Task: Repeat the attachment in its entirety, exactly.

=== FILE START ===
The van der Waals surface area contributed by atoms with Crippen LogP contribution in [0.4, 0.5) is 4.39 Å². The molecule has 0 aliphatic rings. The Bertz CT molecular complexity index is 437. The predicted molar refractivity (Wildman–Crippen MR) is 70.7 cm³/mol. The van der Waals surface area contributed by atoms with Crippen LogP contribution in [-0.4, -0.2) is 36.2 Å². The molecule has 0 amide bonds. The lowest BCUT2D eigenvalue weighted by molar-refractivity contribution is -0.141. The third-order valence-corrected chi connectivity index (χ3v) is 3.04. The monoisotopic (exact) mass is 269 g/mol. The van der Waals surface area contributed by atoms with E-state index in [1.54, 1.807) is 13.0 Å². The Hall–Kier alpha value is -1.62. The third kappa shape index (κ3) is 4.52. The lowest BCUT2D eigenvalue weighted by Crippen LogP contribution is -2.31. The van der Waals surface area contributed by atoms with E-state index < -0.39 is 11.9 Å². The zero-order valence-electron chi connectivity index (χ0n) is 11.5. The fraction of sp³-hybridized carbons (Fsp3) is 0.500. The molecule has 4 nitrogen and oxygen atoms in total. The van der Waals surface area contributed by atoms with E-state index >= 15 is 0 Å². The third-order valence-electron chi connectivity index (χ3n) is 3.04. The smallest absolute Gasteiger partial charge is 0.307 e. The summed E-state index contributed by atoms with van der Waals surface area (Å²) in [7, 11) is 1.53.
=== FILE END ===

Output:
The van der Waals surface area contributed by atoms with Crippen LogP contribution in [0.4, 0.5) is 4.39 Å². The molecule has 0 aliphatic rings. The Bertz CT molecular complexity index is 437. The predicted molar refractivity (Wildman–Crippen MR) is 70.7 cm³/mol. The van der Waals surface area contributed by atoms with Crippen LogP contribution in [-0.4, -0.2) is 36.2 Å². The molecule has 0 amide bonds. The lowest BCUT2D eigenvalue weighted by molar-refractivity contribution is -0.141. The third-order valence-corrected chi connectivity index (χ3v) is 3.04. The monoisotopic (exact) mass is 269 g/mol. The van der Waals surface area contributed by atoms with E-state index in [1.54, 1.807) is 13.0 Å². The Hall–Kier alpha value is -1.62. The third kappa shape index (κ3) is 4.52. The lowest BCUT2D eigenvalue weighted by Crippen LogP contribution is -2.31. The van der Waals surface area contributed by atoms with E-state index < -0.39 is 11.9 Å². The zero-order valence-electron chi connectivity index (χ0n) is 11.5. The fraction of sp³-hybridized carbons (Fsp3) is 0.500. The molecule has 4 nitrogen and oxygen atoms in total. The van der Waals surface area contributed by atoms with E-state index >= 15 is 0 Å². The third-order valence-electron chi connectivity index (χ3n) is 3.04. The smallest absolute Gasteiger partial charge is 0.307 e. The summed E-state index contributed by atoms with van der Waals surface area (Å²) in [7, 11) is 1.53.